If you have attended a live musical performance at any one of more than a dozen venues around town over the past 15 years, the odds are good that you’ve seen photographer Daniel Coston, a gentle giant of a man at 6’2″ sporting dark curly hair poking out from beneath a straw hat and wearing a toothy, always present smile.
You may have spotted him at the Tremont, the Milestone, Snug Harbor or the Double Door. Maybe it was the McGlohon, Amos’s, the Visulite or the Great Aunt Stella Center.
If you haven’t seen Coston, you’ve most certainly seen his work. His images of American rock, blues and folk musicians have been featured locally in the Charlotte Observer, Charlotte Magazine and The Charlotte Post, and nationally with the likes of Rolling Stone, Playboy and Time Magazine.
In a recently opened photo exhibition at the Charlotte Museum of History, Charlotte can more fully appreciate some of Coston’s most compelling work.
“On the Way to Here: Adventures in Photography, Music and Life” shares Coston’s personal experiences and intimate portraits of such greats as James Taylor, Doc Watson, Johnny Cash, the Avett Brothers, the Kings of Leon, Aretha Franklin, the Beach Boys, the Briarhoppers, Jackson Browne, Maurice Williams and Joe Thompson.
“It is important for the museum to be a place for the community to discover and explore Charlotte’s history and that includes contemporary history,” said Charlotte Museum of History executive director Kay Peninger. “So many people in town know Daniel and his work; it was natural for us to host this show. Asking him to put together an exhibition grew as an extension of his work with us and recognition of the tremendous catalogue he has to share.”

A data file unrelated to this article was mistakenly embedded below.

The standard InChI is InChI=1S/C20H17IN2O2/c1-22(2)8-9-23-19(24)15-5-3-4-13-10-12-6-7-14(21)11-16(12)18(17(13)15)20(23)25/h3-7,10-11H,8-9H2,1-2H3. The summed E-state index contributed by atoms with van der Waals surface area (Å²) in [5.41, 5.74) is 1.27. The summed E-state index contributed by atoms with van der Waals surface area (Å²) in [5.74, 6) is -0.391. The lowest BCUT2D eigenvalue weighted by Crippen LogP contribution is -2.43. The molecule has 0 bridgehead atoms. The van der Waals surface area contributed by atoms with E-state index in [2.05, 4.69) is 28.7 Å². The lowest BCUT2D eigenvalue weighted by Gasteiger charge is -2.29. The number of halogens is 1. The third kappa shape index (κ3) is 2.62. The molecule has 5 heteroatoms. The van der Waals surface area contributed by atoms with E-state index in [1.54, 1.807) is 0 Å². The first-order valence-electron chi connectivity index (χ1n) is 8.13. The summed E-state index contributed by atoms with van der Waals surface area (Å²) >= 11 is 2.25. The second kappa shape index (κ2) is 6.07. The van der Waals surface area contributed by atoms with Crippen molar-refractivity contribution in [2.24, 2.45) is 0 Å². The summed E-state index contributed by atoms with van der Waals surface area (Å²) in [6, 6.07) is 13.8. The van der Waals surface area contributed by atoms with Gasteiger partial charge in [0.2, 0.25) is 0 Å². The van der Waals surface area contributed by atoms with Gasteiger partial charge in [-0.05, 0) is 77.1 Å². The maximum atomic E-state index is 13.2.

Here through January of 2016, the significant photo assemblage is unlike any other in Charlotte’s recent memory. Impressing with both the breadth of legendary subjects captured, many here in Charlotte, and the visceral connection made by the artist with his subject, are 92 photos in both color and black and white.
“I hope people get a sense of me, my journey and the possibility found in one person, one camera, and where that can take you,” Coston said.
Coston’s experiences have taken him all over the world including shoots in Iceland, England and a very special trip to the Virginia mountaintop venue known as the Carter Family Fold, the performing home of the family of Johnny Cash and his wife, June Carter Cash.
“I had the opportunity in 2003 at the request of the family to photograph there including what turned out to be Johnny Cash’s last public performance,” Coston said.
One special photograph of Cash, on display in the exhibition, ended up being featured in a Time Magazine tribute to the late star that year.
“Whatever happens in your life, it leads you to the present moment,” Coston said. “I hope people can experience those moments in my photos.”
Photos: Michael Solender, Daniel Coston